Considering the focus on costs by the two regulators, financial institutions, such as broker-dealers and investment advisers, and their investment professionals will need to obtain cost information about the plan and its investments and services, and compare those to the costs of the services and investments in the potential rollover IRA. Then, as the SEC staff explains in the quote above, “…if you recommend a higher cost account, you must have a reasonable basis to believe the account recommendation is nonetheless in the retail investor’s best interest based on other factors and in light of the particular situation and needs of the retail investor.” Based on the language in the preamble to PTE 2020-02, the DOL would take the same position.
Where does that leave financial institutions and their investment professionals?
It’s likely that, if a rollover recommendation is reviewed by the SEC or DOL, one of the first questions will be: “How do you justify the higher costs in the rollover IRA?”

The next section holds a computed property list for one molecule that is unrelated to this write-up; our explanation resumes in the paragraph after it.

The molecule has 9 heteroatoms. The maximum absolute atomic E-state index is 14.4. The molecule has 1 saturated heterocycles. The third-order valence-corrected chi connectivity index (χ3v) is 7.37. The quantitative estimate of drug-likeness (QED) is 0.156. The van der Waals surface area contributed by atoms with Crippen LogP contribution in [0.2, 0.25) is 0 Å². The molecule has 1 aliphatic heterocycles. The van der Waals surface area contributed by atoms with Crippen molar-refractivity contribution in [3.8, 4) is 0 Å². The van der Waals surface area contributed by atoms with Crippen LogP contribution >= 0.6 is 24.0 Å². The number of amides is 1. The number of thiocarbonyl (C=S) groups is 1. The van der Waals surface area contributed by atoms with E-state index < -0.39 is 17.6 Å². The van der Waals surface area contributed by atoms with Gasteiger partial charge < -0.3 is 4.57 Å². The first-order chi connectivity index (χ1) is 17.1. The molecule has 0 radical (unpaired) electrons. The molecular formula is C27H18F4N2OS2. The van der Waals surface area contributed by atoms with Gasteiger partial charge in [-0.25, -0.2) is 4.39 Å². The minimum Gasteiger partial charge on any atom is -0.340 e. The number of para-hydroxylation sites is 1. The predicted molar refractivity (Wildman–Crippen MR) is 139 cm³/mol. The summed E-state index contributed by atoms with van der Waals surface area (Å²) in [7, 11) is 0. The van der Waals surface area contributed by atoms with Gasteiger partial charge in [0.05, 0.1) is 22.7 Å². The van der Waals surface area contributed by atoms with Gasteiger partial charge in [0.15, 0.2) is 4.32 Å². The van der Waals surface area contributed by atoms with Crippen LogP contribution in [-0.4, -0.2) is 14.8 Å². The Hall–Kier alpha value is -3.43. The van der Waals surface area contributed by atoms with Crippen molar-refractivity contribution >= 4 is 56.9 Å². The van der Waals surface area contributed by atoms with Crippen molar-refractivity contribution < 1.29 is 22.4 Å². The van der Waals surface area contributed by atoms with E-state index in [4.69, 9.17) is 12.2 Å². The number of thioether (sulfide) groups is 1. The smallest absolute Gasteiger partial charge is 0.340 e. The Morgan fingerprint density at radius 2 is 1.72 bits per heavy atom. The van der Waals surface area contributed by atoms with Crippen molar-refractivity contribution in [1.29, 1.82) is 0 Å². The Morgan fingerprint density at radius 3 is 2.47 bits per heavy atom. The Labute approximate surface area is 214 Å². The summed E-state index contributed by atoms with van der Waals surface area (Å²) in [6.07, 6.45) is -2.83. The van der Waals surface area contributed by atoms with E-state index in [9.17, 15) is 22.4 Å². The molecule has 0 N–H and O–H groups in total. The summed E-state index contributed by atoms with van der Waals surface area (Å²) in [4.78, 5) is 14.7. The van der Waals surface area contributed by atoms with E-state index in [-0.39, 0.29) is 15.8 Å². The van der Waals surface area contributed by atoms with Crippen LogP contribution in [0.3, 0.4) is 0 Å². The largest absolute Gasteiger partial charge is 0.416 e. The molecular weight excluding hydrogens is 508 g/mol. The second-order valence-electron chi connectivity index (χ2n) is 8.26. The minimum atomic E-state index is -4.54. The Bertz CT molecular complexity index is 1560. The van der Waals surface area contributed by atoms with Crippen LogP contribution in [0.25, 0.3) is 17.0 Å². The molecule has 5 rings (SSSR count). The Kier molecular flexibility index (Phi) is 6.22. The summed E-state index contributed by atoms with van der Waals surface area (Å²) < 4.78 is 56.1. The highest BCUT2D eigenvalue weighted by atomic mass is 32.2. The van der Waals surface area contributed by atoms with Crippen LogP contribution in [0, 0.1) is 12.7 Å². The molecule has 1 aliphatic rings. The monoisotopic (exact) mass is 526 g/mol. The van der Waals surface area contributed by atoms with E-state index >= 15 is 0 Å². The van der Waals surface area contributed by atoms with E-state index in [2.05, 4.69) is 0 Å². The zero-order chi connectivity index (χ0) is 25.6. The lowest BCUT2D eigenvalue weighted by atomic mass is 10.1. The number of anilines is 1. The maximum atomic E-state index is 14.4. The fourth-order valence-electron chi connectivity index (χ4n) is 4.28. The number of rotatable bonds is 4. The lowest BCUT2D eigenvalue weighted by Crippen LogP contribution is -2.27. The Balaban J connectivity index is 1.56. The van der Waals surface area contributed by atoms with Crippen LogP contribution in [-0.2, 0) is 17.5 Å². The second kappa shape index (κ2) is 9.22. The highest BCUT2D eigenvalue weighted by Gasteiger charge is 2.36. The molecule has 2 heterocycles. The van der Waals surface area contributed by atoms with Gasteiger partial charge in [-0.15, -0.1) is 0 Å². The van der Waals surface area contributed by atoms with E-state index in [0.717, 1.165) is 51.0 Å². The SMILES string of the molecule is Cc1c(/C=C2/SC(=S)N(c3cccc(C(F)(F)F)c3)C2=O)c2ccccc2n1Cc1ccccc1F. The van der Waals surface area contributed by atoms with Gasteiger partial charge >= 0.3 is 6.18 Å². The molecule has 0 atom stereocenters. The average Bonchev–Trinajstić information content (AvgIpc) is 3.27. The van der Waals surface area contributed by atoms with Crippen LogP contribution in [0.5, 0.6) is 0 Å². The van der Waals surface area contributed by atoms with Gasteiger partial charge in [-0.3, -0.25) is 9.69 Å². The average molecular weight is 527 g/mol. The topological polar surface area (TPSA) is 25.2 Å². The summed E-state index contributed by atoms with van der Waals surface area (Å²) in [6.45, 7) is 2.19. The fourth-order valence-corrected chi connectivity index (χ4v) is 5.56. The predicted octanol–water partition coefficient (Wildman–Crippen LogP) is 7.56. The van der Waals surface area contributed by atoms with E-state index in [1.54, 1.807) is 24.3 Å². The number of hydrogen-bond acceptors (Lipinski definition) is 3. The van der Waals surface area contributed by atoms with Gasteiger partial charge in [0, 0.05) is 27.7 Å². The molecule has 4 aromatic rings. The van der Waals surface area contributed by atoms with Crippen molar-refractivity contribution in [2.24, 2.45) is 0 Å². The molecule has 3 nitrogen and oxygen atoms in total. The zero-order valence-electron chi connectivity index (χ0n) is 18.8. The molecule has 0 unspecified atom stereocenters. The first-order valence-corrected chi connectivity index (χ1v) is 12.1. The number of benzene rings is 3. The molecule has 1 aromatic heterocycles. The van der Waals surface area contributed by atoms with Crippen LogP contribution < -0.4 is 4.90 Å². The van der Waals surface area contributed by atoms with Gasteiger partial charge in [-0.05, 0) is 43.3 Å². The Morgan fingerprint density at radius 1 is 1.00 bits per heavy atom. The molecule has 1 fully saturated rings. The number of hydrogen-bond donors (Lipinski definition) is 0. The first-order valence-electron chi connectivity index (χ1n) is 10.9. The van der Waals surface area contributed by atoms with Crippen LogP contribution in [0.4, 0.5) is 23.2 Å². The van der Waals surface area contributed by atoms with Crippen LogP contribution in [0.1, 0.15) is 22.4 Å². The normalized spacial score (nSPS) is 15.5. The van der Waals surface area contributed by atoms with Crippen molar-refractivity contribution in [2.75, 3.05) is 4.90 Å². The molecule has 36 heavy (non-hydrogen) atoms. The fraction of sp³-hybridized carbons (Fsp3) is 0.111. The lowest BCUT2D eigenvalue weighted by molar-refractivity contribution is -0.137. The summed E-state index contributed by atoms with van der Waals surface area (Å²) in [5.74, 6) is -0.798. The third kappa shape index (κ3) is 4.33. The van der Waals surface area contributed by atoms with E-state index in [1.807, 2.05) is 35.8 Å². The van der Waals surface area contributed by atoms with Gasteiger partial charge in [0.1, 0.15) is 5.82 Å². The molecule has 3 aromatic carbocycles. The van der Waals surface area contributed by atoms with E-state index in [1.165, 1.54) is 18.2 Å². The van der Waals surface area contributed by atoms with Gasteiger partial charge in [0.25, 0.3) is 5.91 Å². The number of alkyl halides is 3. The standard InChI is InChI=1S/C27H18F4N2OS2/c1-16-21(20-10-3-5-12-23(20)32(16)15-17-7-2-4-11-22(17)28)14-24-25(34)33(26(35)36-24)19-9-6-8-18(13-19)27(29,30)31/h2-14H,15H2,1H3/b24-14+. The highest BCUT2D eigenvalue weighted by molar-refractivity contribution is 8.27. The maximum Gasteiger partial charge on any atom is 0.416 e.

At that point in time, the regulator will have access to the written specific reasons (why the rollover was in the best interest of the participant) that were given to the participant at the time of the rollover recommendation. In addition, the regulator will be able to see how the rollover IRA was invested and what services were provided in connection with the rollover IRA and will be able to compare them with the specific reasons that were given to the retirement investor. A problem could arise, for example, if the specific reason was that the IRA had access to a larger pool of investments, but the rollover IRA was invested in mutual funds or ETFs that are similar to investments available in the plan’s lineup.
While that discussion is in the context of a DOL investigation and an SEC examination, the same concepts will apply where the review is being done by an attorney for the retirement investor.
As a result, broker-dealers and investment advisers should consider documenting plan costs and the comparison to the IRA costs. In addition, it would be good risk management to have internal processes to ensure that the rollover IRA is invested in a manner consistent with the written specific reasons given to the participant.